Catching Up to the Boom

Arizona utility’s collections system grew faster than inspectors could ensure quality, but the town has taken control with strong asset management.
Catching Up to the Boom
Casey Sanchez removes a Flygt dry well pump for repair at the Town of Gilbert’s Crossroads Lift Station. The employees wear BW Technologies Gas Alerts for safety.

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The population of Gilbert, Arizona, has skyrocketed from under 6,000 in 1980 to more than 240,000 today. That growth required rapid construction of wastewater infrastructure, but the municipality found itself overwhelmed as growth outpaced its ability to set new building standards, amend building codes and properly inspect new construction.

In the years since, developing a solid life cycle asset management program has allowed the town to take stock of its infrastructure, budget to repair existing defects and bring much needed oversight to new construction.

Environmental compliance administrator Hondo Judd says the homebuilding boom from 2008 to 2013 was the most challenging period in the town’s wastewater system development.

“We were processing more than 1,000 building permits a month,” says Judd, who joined the utility in 1995 and served as Wastewater Division field supervisor from 2000 to 2014.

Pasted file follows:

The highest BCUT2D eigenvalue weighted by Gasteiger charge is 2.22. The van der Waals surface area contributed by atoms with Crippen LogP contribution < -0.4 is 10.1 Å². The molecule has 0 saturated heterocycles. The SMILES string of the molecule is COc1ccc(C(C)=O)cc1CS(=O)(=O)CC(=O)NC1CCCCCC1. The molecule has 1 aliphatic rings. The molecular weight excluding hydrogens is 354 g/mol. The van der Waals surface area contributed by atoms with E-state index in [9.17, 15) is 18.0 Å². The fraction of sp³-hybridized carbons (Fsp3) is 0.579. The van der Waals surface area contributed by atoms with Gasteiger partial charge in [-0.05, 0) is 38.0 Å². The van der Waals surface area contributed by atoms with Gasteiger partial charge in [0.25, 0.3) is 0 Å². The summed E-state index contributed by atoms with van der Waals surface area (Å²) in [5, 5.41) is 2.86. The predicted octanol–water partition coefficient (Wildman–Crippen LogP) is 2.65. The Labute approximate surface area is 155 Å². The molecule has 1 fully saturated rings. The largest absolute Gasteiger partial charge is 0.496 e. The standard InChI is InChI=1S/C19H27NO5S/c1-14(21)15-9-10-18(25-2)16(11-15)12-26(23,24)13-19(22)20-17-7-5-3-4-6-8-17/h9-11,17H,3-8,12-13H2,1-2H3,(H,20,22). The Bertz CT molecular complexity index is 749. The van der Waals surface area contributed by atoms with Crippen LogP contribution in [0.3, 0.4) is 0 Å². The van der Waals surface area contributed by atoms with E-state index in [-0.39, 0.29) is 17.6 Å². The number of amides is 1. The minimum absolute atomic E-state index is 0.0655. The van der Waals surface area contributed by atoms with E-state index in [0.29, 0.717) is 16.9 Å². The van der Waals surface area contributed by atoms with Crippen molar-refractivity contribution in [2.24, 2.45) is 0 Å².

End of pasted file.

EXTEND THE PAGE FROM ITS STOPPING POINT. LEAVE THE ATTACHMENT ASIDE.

“We ranked among the top 10 fastest-growing municipalities in the nation, but that expansion didn’t occur without growing pains. A lot of infrastructure was put into the ground wrong — contractors couldn’t put it in the ground fast enough for their customers. At the same time, much of it was put into service without proper inspection due to limited resources available to the city inspection department. In some cases, road inspectors or water system inspectors were called in to inspect wastewater infrastructure that wasn’t in their area of expertise. After the infrastructure was commissioned, we would take it over for operation and maintenance, including deficiencies.”

Gilbert’s collections system encompasses 879 miles of gravity sewers and 27 miles of force main, with pipes ranging between 6 and 42 inches in diameter. Gravity sewers are primarily SDR 35 PVC, with the remainder made of HDPE. Force mains are made of C900 PVC, glass-lined ductile iron, concrete-lined ductile iron and a little clay.